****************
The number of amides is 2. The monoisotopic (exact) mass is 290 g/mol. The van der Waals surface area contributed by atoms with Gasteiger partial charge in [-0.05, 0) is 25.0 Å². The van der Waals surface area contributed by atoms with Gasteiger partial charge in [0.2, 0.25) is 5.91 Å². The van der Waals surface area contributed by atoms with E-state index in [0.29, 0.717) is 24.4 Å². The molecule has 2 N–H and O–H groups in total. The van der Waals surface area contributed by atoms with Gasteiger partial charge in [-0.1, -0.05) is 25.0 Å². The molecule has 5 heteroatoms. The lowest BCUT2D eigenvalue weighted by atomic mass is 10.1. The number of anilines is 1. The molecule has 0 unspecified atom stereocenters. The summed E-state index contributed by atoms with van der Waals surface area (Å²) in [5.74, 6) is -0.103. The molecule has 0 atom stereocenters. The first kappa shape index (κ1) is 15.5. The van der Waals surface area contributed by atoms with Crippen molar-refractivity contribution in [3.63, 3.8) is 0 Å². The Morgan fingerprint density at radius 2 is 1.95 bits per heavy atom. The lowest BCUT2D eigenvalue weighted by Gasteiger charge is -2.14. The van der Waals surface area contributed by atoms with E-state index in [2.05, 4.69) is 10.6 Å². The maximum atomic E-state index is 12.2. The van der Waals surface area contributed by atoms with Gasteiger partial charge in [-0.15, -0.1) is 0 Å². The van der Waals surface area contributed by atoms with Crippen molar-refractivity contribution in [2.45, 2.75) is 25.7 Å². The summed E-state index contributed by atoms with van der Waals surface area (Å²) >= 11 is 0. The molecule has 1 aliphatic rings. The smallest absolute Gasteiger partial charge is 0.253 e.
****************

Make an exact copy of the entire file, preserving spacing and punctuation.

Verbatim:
The number of amides is 2. The monoisotopic (exact) mass is 290 g/mol. The van der Waals surface area contributed by atoms with Gasteiger partial charge in [-0.05, 0) is 25.0 Å². The van der Waals surface area contributed by atoms with Gasteiger partial charge in [0.2, 0.25) is 5.91 Å². The van der Waals surface area contributed by atoms with E-state index in [0.29, 0.717) is 24.4 Å². The molecule has 2 N–H and O–H groups in total. The van der Waals surface area contributed by atoms with Gasteiger partial charge in [-0.1, -0.05) is 25.0 Å². The molecule has 5 heteroatoms. The lowest BCUT2D eigenvalue weighted by atomic mass is 10.1. The number of anilines is 1. The molecule has 0 unspecified atom stereocenters. The summed E-state index contributed by atoms with van der Waals surface area (Å²) in [5.74, 6) is -0.103. The molecule has 0 atom stereocenters. The first kappa shape index (κ1) is 15.5. The van der Waals surface area contributed by atoms with Crippen molar-refractivity contribution in [3.63, 3.8) is 0 Å². The Morgan fingerprint density at radius 2 is 1.95 bits per heavy atom. The lowest BCUT2D eigenvalue weighted by Gasteiger charge is -2.14. The van der Waals surface area contributed by atoms with E-state index in [2.05, 4.69) is 10.6 Å². The maximum atomic E-state index is 12.2. The van der Waals surface area contributed by atoms with Gasteiger partial charge in [-0.15, -0.1) is 0 Å². The van der Waals surface area contributed by atoms with Crippen molar-refractivity contribution in [2.45, 2.75) is 25.7 Å². The summed E-state index contributed by atoms with van der Waals surface area (Å²) >= 11 is 0. The molecule has 1 aliphatic rings. The smallest absolute Gasteiger partial charge is 0.253 e.